European Business Law

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European Business Task 1
Richard Wilson
S1076510
Kandis Watson

Contents pages

Introduction Page 1

Equal pay Page 2-3

Equal treatment in employment (Race and ethnicity) Page 4-5

Employee’s rights during parental leave Page 6-7

Conclusion Page 7-8

Bibliography Page 9-10

Introduction

The EU is made up of 27 member states and has a combined population of 490 million. It was created shortly after world war two to foster economic coop-oration, believing countries that trade with one another, are economically interdependent, and therefore avoiding further wars. Since the creation of the EU, legislation acts have evolved leading to positive and negative integration between the member states including employment rights for workers and anti discrimination laws within society. This means that British business therefore must abide by these regulations imposed by EU law or face sanctions which could be detrimental financially or too their reputation.

The purpose of this report is to critically analyse the effect EU policies have on businesses within the U.K. A discussion into the employment rights and social policy’s enforced by EU law will be undertaken, highlighting the importance and the impact they have on British businesses. The report will primarily focus on Equal pay rights for men and women, equal treatment in employment and occupation based on race and ethnicity and an employee’s right to leave due to parental or family reasons. An in depth analysis will be undertaken using examples showing how each one directly affects U.K corporations. A discussion into the driving forces behind each law and the sanctions imposed should businesses fail to abide.

Equal pay rights

The EU law prohibits discrimination on the grounds of sex in relation to pay, entitling both men and women to be paid equal amounts for work of equal value. Equal pay was adopted as a core principle of the European Union in the treaty of Rome in 1957 (Goldberg 2003). It was stated in this treaty that ‘Equality between men and women must be ensured in all areas including employment, work and pay’. However to this day woman are unfairly rewarded for their work compared to their male counterparts. ‘Every day woman in Europe experience one of the most deep-rooted injustices – being paid less than a man for equal work’ (Earle 2011). It is currently calculated that women in Europe, on average earn 17.5% less than men (Earle 2011). This lead to woman across Europe becoming increasing angry at their unfair treatment and demanding to be paid fairly. This originates from undervaluing women’s work, occupational segregation and discrimination within pay systems. Therefore when the U.K joined the European Union in 1973, by law, all British businesses had to cooperate with the legislations which had been previously passed. However In 1982 the European court declared that the U.K was in breach of its obligations regarding the treaty (Grant 2002). This was for ‘Failing to introduce into its national legal system the necessary measures for the implementation of equal pay directive’ (Hunt 1998). The national government was forced to amend its laws regarding implementations against those businesses who didn’t abide.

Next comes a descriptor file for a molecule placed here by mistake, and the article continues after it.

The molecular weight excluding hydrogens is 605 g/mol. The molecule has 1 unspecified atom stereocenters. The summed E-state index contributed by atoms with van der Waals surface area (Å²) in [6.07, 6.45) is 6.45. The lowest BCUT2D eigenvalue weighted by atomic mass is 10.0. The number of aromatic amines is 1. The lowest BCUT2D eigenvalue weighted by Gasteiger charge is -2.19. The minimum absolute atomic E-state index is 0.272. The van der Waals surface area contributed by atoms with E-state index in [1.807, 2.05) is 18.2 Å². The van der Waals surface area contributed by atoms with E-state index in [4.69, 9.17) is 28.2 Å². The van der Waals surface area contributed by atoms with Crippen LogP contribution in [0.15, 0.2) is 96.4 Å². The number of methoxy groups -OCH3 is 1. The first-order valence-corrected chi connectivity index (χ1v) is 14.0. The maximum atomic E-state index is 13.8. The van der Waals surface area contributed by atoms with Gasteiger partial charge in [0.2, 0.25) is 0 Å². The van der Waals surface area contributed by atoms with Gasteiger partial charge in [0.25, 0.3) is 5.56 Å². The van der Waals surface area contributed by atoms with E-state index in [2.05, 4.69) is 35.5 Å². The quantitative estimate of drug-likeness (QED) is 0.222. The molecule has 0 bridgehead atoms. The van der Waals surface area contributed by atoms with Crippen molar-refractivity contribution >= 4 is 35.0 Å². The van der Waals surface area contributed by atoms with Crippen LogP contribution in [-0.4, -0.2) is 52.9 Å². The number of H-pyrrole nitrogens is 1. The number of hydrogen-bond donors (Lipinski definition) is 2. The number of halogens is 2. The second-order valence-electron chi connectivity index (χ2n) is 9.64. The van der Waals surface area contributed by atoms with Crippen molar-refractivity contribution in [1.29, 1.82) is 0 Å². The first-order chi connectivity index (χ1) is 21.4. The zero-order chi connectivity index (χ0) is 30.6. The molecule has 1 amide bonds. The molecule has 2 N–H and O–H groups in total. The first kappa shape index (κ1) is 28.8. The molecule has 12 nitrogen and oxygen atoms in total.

This has affected U.K businesses widely with the equal pay legislation enforced by the European Union. An example of this is the principle of transparency which is required, allowing all pay systems to be clear and easy to understand for employees. ‘A transparent pay...
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